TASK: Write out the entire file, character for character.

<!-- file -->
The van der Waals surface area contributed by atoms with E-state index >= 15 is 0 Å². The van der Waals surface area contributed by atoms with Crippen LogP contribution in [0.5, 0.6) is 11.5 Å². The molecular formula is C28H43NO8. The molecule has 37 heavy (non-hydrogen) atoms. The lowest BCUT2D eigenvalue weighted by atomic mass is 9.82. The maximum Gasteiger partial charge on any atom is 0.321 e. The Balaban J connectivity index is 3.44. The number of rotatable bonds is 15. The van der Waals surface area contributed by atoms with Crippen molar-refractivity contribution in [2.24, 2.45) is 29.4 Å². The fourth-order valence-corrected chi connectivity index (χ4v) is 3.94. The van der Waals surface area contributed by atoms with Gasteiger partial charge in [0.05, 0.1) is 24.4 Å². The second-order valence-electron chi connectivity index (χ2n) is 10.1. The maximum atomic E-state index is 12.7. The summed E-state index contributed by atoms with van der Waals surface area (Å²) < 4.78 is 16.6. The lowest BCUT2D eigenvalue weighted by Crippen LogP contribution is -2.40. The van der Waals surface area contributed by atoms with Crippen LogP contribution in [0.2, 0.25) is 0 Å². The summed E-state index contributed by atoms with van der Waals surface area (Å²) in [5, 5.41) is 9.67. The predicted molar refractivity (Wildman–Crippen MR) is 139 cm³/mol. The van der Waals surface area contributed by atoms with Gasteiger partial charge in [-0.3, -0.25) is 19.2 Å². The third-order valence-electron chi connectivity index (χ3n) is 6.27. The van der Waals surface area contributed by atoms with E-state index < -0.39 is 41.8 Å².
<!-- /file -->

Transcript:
The van der Waals surface area contributed by atoms with E-state index >= 15 is 0 Å². The van der Waals surface area contributed by atoms with Crippen LogP contribution in [0.5, 0.6) is 11.5 Å². The molecular formula is C28H43NO8. The molecule has 37 heavy (non-hydrogen) atoms. The lowest BCUT2D eigenvalue weighted by atomic mass is 9.82. The maximum Gasteiger partial charge on any atom is 0.321 e. The Balaban J connectivity index is 3.44. The number of rotatable bonds is 15. The van der Waals surface area contributed by atoms with Crippen molar-refractivity contribution in [2.24, 2.45) is 29.4 Å². The fourth-order valence-corrected chi connectivity index (χ4v) is 3.94. The van der Waals surface area contributed by atoms with Gasteiger partial charge in [0.05, 0.1) is 24.4 Å². The second-order valence-electron chi connectivity index (χ2n) is 10.1. The maximum atomic E-state index is 12.7. The summed E-state index contributed by atoms with van der Waals surface area (Å²) < 4.78 is 16.6. The lowest BCUT2D eigenvalue weighted by Crippen LogP contribution is -2.40. The van der Waals surface area contributed by atoms with Crippen LogP contribution in [0.2, 0.25) is 0 Å². The summed E-state index contributed by atoms with van der Waals surface area (Å²) in [5, 5.41) is 9.67. The predicted molar refractivity (Wildman–Crippen MR) is 139 cm³/mol. The van der Waals surface area contributed by atoms with Gasteiger partial charge in [-0.3, -0.25) is 19.2 Å². The third-order valence-electron chi connectivity index (χ3n) is 6.27. The van der Waals surface area contributed by atoms with E-state index < -0.39 is 41.8 Å².